Archive for '- Civil Rights'
The 19th Amendment is on display from March 1 to March 8 at the National Archives Building in honor of the 100th anniversary of the 1913 woman’s suffrage parade in Washington, DC. We will also be screening the 2004 film “Iron-Jawed Angels” at noon on March 2. Today’s guest post is from curator Bruce Bustard. [...]
This self portrait, with carefully groomed mustache in the center, is a glamorous photo of a hardworking, groundbreaking photographer. James Stephen “Steve” Wright was from a working-class family in Washington, DC. By the 1940s he was head of photographic operations for the Federal Works Agency. But like many young black men at the time, he [...]
Posted by Hilary on February 22, 2013, under - Civil Rights, Facial Hair Fridays, Prologue Magazine.
Tags: African Americans, federal government, Fernleigh Graninger, Harold Ickes, mustache, Nicholas Natason, photographers, photography, Randolph MacDougall, State Department, Steve Wright, UN, Whitney Keith
Today’s post comes to us from Michael Hussey, education and exhibition specialist at the National Archives.(He’s also a speaker at tonight’s program!) Rosa Parks was born on February 4, 1913. In honor of her centennial, “Public Law 106-26, An Act to authorize the President to award a gold medal on behalf of the Congress to [...]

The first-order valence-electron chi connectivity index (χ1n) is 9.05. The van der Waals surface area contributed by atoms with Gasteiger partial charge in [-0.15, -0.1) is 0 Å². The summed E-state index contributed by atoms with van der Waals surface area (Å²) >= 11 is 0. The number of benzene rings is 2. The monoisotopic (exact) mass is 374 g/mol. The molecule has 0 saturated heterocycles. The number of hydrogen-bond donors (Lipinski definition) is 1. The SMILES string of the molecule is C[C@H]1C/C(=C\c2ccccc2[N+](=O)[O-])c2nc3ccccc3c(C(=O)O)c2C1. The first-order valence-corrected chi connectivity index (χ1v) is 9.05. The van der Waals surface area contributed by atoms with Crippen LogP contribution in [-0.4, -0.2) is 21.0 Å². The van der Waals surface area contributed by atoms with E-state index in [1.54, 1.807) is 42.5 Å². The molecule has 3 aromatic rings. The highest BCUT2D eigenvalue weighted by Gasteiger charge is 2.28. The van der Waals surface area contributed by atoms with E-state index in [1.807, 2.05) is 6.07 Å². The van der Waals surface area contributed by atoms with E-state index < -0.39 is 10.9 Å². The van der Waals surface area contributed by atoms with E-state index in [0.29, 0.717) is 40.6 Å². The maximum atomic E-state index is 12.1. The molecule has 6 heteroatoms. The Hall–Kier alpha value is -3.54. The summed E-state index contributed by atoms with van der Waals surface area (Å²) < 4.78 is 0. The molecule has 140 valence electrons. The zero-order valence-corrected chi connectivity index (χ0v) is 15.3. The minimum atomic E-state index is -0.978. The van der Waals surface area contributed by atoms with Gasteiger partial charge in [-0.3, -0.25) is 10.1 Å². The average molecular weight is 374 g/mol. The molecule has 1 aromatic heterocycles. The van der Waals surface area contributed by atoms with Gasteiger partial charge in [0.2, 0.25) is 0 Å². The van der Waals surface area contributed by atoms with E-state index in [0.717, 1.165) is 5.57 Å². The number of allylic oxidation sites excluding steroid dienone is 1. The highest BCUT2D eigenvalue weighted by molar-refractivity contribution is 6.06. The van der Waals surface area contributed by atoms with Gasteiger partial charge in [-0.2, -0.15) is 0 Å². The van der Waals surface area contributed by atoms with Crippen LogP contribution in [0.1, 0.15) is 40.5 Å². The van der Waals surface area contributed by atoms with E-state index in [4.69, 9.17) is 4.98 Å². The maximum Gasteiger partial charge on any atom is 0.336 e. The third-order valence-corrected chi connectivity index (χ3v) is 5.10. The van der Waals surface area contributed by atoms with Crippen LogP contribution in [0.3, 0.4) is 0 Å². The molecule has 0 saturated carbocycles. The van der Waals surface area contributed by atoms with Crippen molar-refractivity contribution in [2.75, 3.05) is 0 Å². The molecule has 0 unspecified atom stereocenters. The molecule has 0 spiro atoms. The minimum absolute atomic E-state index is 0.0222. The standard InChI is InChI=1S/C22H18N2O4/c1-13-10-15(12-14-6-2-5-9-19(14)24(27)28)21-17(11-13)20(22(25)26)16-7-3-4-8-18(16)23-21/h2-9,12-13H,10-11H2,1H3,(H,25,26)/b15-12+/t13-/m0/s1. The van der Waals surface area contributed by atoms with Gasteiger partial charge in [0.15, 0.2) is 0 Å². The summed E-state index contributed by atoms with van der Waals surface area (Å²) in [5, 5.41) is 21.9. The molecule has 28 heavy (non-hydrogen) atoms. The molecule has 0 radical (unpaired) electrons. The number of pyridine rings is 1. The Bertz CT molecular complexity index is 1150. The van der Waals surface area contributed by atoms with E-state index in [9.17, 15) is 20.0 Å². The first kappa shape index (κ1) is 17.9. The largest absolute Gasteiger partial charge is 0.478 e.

Today’s blog post comes from Mary Burtzloff, archivist at the Dwight D. Eisenhower Presidential Library. The black leather-bound journal had water stains and mold around the edges. It looked a bit icky, but the contents of the Civil War journal fascinated me. One hundred and fifty years after our nation’s bloodiest conflict, we are reminded [...]
Posted by Hilary on January 24, 2013, under - Civil Rights.
Tags: 22nd Regiment, civil war, diary, Eisenhower Library, guest blogger, guest post, hard tack, Maine, Mary Burtzloff, salt beef
Today’s blog post comes from National Archives social media intern Anna Fitzpatrick. Nine months before President Lincoln signed the Emancipation Proclamation, he signed a bill on April 16, 1862, that ended slavery in the District of Columbia. The act finally concluded many years of disagreements over ending ”the national shame” of slavery in the nation’s [...]
Posted by Hilary on December 26, 2012, under - Civil Rights, - Civil War, Letters in the National Archives.
Tags: dc, district of Columbia, Emancipation Proclamation, lincoln, slavery, Thirteenth Amendment